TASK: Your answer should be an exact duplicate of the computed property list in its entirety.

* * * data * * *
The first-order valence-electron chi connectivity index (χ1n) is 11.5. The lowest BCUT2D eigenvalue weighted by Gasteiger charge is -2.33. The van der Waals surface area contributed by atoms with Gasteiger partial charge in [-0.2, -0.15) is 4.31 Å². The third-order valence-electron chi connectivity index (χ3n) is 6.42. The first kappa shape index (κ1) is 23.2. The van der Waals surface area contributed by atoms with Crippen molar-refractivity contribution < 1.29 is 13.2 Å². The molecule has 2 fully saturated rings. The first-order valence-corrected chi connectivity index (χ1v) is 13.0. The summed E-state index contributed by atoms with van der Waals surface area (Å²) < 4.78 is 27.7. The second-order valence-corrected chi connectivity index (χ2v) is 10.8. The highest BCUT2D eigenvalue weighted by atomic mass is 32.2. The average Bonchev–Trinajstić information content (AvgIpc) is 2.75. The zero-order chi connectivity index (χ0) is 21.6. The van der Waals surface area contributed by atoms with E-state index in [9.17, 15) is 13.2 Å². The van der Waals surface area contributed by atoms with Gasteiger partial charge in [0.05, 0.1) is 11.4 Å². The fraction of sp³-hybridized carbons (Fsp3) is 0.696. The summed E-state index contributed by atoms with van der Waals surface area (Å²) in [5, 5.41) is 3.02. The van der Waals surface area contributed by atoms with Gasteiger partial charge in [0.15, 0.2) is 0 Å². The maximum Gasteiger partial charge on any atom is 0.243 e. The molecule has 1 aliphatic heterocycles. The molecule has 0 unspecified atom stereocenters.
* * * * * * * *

The first-order valence-electron chi connectivity index (χ1n) is 11.5. The lowest BCUT2D eigenvalue weighted by Gasteiger charge is -2.33. The van der Waals surface area contributed by atoms with Gasteiger partial charge in [-0.2, -0.15) is 4.31 Å². The third-order valence-electron chi connectivity index (χ3n) is 6.42. The first kappa shape index (κ1) is 23.2. The van der Waals surface area contributed by atoms with Crippen molar-refractivity contribution < 1.29 is 13.2 Å². The molecule has 2 fully saturated rings. The first-order valence-corrected chi connectivity index (χ1v) is 13.0. The summed E-state index contributed by atoms with van der Waals surface area (Å²) < 4.78 is 27.7. The second-order valence-corrected chi connectivity index (χ2v) is 10.8. The highest BCUT2D eigenvalue weighted by atomic mass is 32.2. The average Bonchev–Trinajstić information content (AvgIpc) is 2.75. The zero-order chi connectivity index (χ0) is 21.6. The van der Waals surface area contributed by atoms with E-state index in [9.17, 15) is 13.2 Å². The van der Waals surface area contributed by atoms with Gasteiger partial charge in [0.05, 0.1) is 11.4 Å². The fraction of sp³-hybridized carbons (Fsp3) is 0.696. The summed E-state index contributed by atoms with van der Waals surface area (Å²) in [5, 5.41) is 3.02. The van der Waals surface area contributed by atoms with Gasteiger partial charge in [0.15, 0.2) is 0 Å². The maximum Gasteiger partial charge on any atom is 0.243 e. The molecule has 1 aliphatic heterocycles. The molecule has 0 unspecified atom stereocenters.